Soma Text: Living, Writing, and Staging Racial Hybridity

Posted in Books, Canada, Forthcoming Media, Literary/Artistic Criticism, Monographs on 2019-07-16 14:02Z by Steven

Soma Text: Living, Writing, and Staging Racial Hybridity

Wilfrid Laurier University Press
295 pages
6 x 1 x 9 inches
ISBN13: 978-1-77112-240-5

Michelle La Flamme, Professor of English
University of the Fraser Valley, Abbotsford, British Columbia, Canada

Canada’s history is bicultural, Indigenous, and multilingual, and these characteristics have given risen to a number of strategies used by our writers to code racially mixed characters. This book examines contemporary Canadian literature and drama in order to tease out some of those strategies and the social and cultural factors that inform them.

Racially hybrid characters in literature have served a matrix of needs. They are used as shorthand for interracial desire, signifiers of taboo love, images of impurity, symbols of degeneration, and examples of beauty and genetic perfection. Their fates have been used to suggest the futility of marrying across racial lines, or the revelation of their “one drop” signals a climactic downfall. Other narratives suggest mixed-race bodies are foundational to colonization and signify contact between colonial and Indigenous bodies.

Author Michelle LaFlamme approaches racial hybridity with a cross-generic and cross-racial approach, unusual in the field of hybridity studies, by analyzing characters with different racial mixes in autobiographies, fiction, and drama. Her analysis privileges literary texts and the voices of artists rather than sociological explanations of the mixed-race experience. The book suggests that the hyper-visualization of mixed-race bodies in mono-racial contexts creates a scopophilic interest in how those bodies look and perform race.

La Flamme’s term “soma text” draws attention to the constructed, performative aspects of this form of embodiment. The writers she examines witness that living in a racially hybrid and ambiguous body is a complex engagement that involves reading and decoding the body in sophisticated ways, involving both the multiracial body and the racialized gaze of the onlooker.

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In Due Season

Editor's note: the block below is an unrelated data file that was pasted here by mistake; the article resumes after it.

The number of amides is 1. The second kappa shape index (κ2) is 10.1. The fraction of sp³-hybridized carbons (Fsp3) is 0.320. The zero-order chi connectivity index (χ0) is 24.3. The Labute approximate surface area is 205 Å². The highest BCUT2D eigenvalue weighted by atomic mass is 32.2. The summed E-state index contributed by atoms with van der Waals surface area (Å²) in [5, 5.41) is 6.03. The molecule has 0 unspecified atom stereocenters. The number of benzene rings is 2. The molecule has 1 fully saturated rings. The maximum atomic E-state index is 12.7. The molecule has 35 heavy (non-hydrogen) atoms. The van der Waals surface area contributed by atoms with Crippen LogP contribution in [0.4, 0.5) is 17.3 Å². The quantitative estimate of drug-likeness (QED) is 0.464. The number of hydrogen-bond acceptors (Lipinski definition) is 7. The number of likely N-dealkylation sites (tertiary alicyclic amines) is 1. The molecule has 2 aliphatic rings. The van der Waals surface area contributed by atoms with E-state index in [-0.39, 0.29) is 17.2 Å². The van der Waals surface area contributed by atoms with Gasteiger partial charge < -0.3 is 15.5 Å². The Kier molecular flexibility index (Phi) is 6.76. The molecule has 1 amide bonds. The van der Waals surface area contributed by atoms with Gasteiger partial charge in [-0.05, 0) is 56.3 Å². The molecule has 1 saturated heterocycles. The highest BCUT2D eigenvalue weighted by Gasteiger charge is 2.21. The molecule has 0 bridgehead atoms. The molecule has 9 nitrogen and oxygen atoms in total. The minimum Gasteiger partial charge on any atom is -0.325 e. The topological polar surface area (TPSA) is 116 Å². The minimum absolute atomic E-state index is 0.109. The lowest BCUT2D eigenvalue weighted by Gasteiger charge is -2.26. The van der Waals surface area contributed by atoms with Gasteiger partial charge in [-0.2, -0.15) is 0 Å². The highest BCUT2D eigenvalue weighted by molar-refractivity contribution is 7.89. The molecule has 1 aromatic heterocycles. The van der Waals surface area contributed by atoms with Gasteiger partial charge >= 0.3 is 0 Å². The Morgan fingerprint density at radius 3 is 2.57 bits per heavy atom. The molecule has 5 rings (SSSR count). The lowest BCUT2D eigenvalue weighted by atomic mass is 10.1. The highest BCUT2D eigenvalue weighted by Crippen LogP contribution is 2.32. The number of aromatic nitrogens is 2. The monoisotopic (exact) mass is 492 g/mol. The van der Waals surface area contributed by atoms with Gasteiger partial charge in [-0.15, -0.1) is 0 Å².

Posted in Books, Canada, Media Archive, Native Americans/First Nation, Novels on 2016-05-29 00:53Z by Steven

In Due Season

Wilfrid Laurier University Press
May 2016
375 pages
ISBN13: 978-1-77112-071-5

Christine van der Mark (1917–1970)

Afterword by:

Carole Gerson, Professor of English Department
Simon Fraser University, British Columbia, Canada

Janice Dowson, Lecturer in English literature and Academic Writing
Simon Fraser University and University of the Fraser Valley

First published in 1947, In Due Season broke new ground with its fictional representation of women and of Indigenous people. Set during the dustbowl 1930s, this tersely narrated prize-winning novel follows Lina Ashley, a determined solo female homesteader who takes her family from drought-ridden southern Alberta to a new life in the Peace River region. Here her daughter Poppy grows up in a community characterized by harmonious interactions between the local Métis and newly arrived European settlers. Still, there is tension between mother and daughter when Poppy becomes involved with a Métis lover. This novel expands the patriarchal canon of Canadian prairie fiction by depicting the agency of a successful female settler and, as noted by Dorothy Livesay, was “one of the first, if not the first Canadian novel wherein the plight of the Native Indian and the Métis is honestly and painfully recorded.” The afterword by Carole Gerson and Janice Dowson provides substantial information about author Christine van der Mark and situates her under-acknowledged book within the contexts of Canadian social, literary, and publishing history.

Christine van der Mark (1917–1970) was born and raised in Calgary. While teaching in rural Alberta schools, she attended the University of Alberta, receiving her B.A. in 1941 and her M.A. in Creative Writing in 1946. Much of her writing expressed sympathetic concern for the Métis of Northern Alberta.

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The False Laws of Narrative: The Poetry of Fred Wah

Posted in Anthologies, Asian Diaspora, Books, Canada, Media Archive, Poetry on 2012-11-29 03:35Z by Steven

The False Laws of Narrative: The Poetry of Fred Wah

Wilfrid Laurier University Press
October 2009
102 pages
Paper ISBN13: 978-1-55458-046-0

Fred Wah, Canada’s Parliamentary Poet Laureate

Edited by:

Louis Cabri, Associate Professor of English
University of Windsor, Windsor, Ontario, Canada

The False Laws of Narrative is a selection of Fred Wah’s poems covering the poets entire poetic trajectory to date. A founding editor of Tish magazine, Wah was influenced by leading progressive and innovative poets of the 1960s and was at the forefront of the exploration of racial hybridity, multiculturalism, and transnational family roots in poetry. The selection emphasizes his innovative poetic range.